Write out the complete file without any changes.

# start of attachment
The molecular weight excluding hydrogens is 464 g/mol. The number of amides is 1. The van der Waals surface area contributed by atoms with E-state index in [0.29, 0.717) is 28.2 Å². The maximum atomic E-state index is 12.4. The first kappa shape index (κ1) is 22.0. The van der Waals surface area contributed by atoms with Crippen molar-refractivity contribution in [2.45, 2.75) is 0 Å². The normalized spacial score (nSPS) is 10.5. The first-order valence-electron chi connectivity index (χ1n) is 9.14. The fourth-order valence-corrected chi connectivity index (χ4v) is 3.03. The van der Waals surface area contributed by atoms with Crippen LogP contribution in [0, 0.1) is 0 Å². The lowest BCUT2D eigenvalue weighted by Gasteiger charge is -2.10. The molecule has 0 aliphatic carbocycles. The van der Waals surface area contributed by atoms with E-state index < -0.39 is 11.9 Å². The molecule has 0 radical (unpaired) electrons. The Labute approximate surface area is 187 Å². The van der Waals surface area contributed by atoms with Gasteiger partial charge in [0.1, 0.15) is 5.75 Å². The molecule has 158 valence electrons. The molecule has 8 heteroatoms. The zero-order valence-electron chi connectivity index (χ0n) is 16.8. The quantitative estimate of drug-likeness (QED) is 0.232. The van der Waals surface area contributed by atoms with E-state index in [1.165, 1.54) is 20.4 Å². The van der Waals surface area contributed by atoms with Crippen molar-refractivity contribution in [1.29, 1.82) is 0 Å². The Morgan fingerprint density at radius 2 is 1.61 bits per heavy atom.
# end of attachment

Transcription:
The molecular weight excluding hydrogens is 464 g/mol. The number of amides is 1. The van der Waals surface area contributed by atoms with E-state index in [0.29, 0.717) is 28.2 Å². The maximum atomic E-state index is 12.4. The first kappa shape index (κ1) is 22.0. The van der Waals surface area contributed by atoms with Crippen molar-refractivity contribution in [2.45, 2.75) is 0 Å². The normalized spacial score (nSPS) is 10.5. The first-order valence-electron chi connectivity index (χ1n) is 9.14. The fourth-order valence-corrected chi connectivity index (χ4v) is 3.03. The van der Waals surface area contributed by atoms with Crippen LogP contribution in [0, 0.1) is 0 Å². The lowest BCUT2D eigenvalue weighted by Gasteiger charge is -2.10. The molecule has 0 aliphatic carbocycles. The van der Waals surface area contributed by atoms with E-state index < -0.39 is 11.9 Å². The molecule has 0 radical (unpaired) electrons. The Labute approximate surface area is 187 Å². The van der Waals surface area contributed by atoms with Gasteiger partial charge in [0.1, 0.15) is 5.75 Å². The molecule has 158 valence electrons. The molecule has 8 heteroatoms. The zero-order valence-electron chi connectivity index (χ0n) is 16.8. The quantitative estimate of drug-likeness (QED) is 0.232. The van der Waals surface area contributed by atoms with E-state index in [1.165, 1.54) is 20.4 Å². The van der Waals surface area contributed by atoms with Crippen molar-refractivity contribution in [1.29, 1.82) is 0 Å². The Morgan fingerprint density at radius 2 is 1.61 bits per heavy atom.